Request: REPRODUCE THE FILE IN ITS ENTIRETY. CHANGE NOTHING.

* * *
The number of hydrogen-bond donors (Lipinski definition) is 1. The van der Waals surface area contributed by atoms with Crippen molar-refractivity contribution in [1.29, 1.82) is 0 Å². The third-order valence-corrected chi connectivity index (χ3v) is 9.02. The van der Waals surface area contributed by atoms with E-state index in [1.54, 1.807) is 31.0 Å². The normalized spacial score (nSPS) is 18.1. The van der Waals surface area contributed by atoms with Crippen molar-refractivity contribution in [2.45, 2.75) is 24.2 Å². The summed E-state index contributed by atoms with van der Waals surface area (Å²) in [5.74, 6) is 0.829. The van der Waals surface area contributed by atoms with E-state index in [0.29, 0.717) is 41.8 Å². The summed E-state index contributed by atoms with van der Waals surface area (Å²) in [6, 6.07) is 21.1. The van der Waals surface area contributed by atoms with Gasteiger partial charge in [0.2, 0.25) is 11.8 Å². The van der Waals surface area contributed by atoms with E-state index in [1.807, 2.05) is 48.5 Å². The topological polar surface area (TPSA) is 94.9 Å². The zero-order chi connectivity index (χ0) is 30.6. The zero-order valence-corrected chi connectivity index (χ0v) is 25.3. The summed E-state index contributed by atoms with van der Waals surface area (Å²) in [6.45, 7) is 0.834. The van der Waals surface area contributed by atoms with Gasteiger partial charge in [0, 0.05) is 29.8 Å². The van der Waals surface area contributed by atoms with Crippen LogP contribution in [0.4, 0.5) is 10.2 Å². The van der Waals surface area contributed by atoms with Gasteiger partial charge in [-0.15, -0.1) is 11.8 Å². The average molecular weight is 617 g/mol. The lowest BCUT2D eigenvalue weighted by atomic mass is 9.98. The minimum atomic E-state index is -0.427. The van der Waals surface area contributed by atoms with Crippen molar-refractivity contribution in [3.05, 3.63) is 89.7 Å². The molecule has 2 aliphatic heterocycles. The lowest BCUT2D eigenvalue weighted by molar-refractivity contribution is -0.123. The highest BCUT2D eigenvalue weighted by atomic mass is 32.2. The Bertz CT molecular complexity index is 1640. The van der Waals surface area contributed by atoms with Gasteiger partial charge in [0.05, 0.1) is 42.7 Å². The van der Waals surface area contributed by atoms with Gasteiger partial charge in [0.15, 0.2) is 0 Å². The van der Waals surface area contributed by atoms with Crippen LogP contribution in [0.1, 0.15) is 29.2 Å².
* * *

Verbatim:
The number of hydrogen-bond donors (Lipinski definition) is 1. The van der Waals surface area contributed by atoms with Crippen molar-refractivity contribution in [1.29, 1.82) is 0 Å². The third-order valence-corrected chi connectivity index (χ3v) is 9.02. The van der Waals surface area contributed by atoms with E-state index in [1.54, 1.807) is 31.0 Å². The normalized spacial score (nSPS) is 18.1. The van der Waals surface area contributed by atoms with Crippen molar-refractivity contribution in [2.45, 2.75) is 24.2 Å². The summed E-state index contributed by atoms with van der Waals surface area (Å²) in [5.74, 6) is 0.829. The van der Waals surface area contributed by atoms with E-state index in [0.29, 0.717) is 41.8 Å². The summed E-state index contributed by atoms with van der Waals surface area (Å²) in [6, 6.07) is 21.1. The van der Waals surface area contributed by atoms with Gasteiger partial charge in [0.2, 0.25) is 11.8 Å². The van der Waals surface area contributed by atoms with E-state index in [1.807, 2.05) is 48.5 Å². The topological polar surface area (TPSA) is 94.9 Å². The zero-order chi connectivity index (χ0) is 30.6. The zero-order valence-corrected chi connectivity index (χ0v) is 25.3. The summed E-state index contributed by atoms with van der Waals surface area (Å²) in [6.45, 7) is 0.834. The van der Waals surface area contributed by atoms with Gasteiger partial charge in [0, 0.05) is 29.8 Å². The van der Waals surface area contributed by atoms with Crippen LogP contribution in [0.4, 0.5) is 10.2 Å². The van der Waals surface area contributed by atoms with Gasteiger partial charge in [-0.15, -0.1) is 11.8 Å². The average molecular weight is 617 g/mol. The lowest BCUT2D eigenvalue weighted by atomic mass is 9.98. The minimum atomic E-state index is -0.427. The van der Waals surface area contributed by atoms with Crippen molar-refractivity contribution in [3.05, 3.63) is 89.7 Å². The molecule has 2 aliphatic heterocycles. The lowest BCUT2D eigenvalue weighted by molar-refractivity contribution is -0.123. The highest BCUT2D eigenvalue weighted by atomic mass is 32.2. The Bertz CT molecular complexity index is 1640. The van der Waals surface area contributed by atoms with Gasteiger partial charge in [0.05, 0.1) is 42.7 Å². The van der Waals surface area contributed by atoms with Gasteiger partial charge in [0.15, 0.2) is 0 Å². The van der Waals surface area contributed by atoms with Crippen LogP contribution in [0.1, 0.15) is 29.2 Å².